So, I wanted to go to the grocery store the other day. And it turns into this big process, right? Back in Austin, my hometown, we have a ban on plastic bags at grocery stores

— well, at any stores, really, and for a while there at the beginning it was NO BAGS AT ALL, so if you forgot your bag and you were at like, HomeDepot, you’d be standing there in the checkout line, after you’ve paid your $68 for, like, three lightbulbs, a decorative plant, a garden hoe, and a package of drywall screws —

and you’re not even sure if you need drywall screws? like, last time you tried to hang anything in that house it was super easy to find a stud —

in fact the people who lived there before you did the minimal cleaning possible when they moved out so there are still all these nails and screws in the walls like everywhere anyway, and while you’re thankful for the nails

— and you’re even thankful for the VCR you found at the back of the top shelf of the hall closet, even if you are still a little confused about why there were so many loose socks up there with it — I mean there were only three, but, like, why are three random, mismatched — and clearly worn — socks on the top shelf of a hall closet anyway? And why would they be next to a VCR? —

and so anyway, you’re at HomeDepot, wondering if you even need these screws that you just paid — really $7 for screws? — for because there are still nails and holes all over most of the viable spots on the walls anyway, but whatever, you got the screws, and now that you’ve paid, you’re just standing there and the cashier gives you that look —


“Um, did you forget your bag?”


And it’s not a judgey look, because she’s new to this too, we all are (the ban just went into effect like a month ago); and so it’s really more like shared embarrassment than anything else, and you’re standing there and she’s standing there, and she’s got to move you along because there’s a line of people forming behind you, and the next person, the guy directly behind you has his bag, his “I’m Not A Plastic Bag” bag, and it’s just hanging there against his thigh, thrust into the world — into this silent discourse — by his jutted hip and tiny shorts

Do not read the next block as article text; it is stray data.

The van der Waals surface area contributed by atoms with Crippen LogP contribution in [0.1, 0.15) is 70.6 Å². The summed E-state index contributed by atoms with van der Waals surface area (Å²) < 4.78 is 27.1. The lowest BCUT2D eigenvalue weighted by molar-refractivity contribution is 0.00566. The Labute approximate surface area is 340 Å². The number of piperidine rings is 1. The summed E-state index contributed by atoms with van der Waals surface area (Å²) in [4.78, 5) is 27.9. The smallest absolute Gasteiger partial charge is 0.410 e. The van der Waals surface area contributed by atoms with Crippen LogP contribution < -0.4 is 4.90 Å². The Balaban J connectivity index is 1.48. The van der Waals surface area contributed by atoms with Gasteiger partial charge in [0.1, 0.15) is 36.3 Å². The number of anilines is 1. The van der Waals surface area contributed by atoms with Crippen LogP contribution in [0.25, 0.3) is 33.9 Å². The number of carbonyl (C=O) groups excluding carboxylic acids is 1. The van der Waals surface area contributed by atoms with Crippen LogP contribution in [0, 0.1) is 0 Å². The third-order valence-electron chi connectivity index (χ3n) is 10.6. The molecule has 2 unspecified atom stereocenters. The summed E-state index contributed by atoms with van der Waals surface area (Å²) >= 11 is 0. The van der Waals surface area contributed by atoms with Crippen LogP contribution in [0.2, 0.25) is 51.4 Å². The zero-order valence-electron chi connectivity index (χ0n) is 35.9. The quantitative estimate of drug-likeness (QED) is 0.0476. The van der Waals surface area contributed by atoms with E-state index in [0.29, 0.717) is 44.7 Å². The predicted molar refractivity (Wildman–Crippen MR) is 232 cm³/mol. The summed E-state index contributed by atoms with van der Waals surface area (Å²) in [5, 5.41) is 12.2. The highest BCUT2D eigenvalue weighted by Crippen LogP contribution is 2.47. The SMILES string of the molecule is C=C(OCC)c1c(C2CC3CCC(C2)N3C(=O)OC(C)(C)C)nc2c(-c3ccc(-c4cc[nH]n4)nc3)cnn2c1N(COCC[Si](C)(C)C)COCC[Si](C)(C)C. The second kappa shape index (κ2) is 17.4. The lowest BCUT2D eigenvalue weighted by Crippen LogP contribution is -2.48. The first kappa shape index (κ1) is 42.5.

(because HomeDepot daddies are totally a thing and you can totally see his bulge — his massive bulge — and if he weren’t busy looking annoyed with you and you weren’t busy fumbling over a forgotten bag then you’d totally scam on him in the checkout lane and maybe even invite him for a peak-and-tug at the urinals, I mean, come on, it’s like gay heritage to jackoff next to someone at HomeDepot — your gay ancestors did not not install a urinal separator for you to not peak-and-tug this compact little pocket bear — but not now because he’s clearly got his Austin Single Use Bag Ban Eco-Conscious Reusable Bag bag and you’re still fumbling),

and that little Pocket Bear has — along with his fucking bag — a bunch of wood planks (because maybe he’s building a dog house, aww… or more likely a St. Andrew’s Cross?), so the cashier’s going to have to come out from behind the counter and scan all of his wood (hehe) with her scanner-gun but she can’t do anything while you’re gawky flabby body is still standing there, blocking the line, dumbfoundedly staring at everyone’s crotch, trying to figure out out to hold three lightbulbs, a decorative plant, a garden hoe, and one astoundingly overpriced package of drywall screws without a goddamn bag.

And after one or two of those experiences, you learn not to forget your bags, right? 《Continue reading on my blog, if you want. 》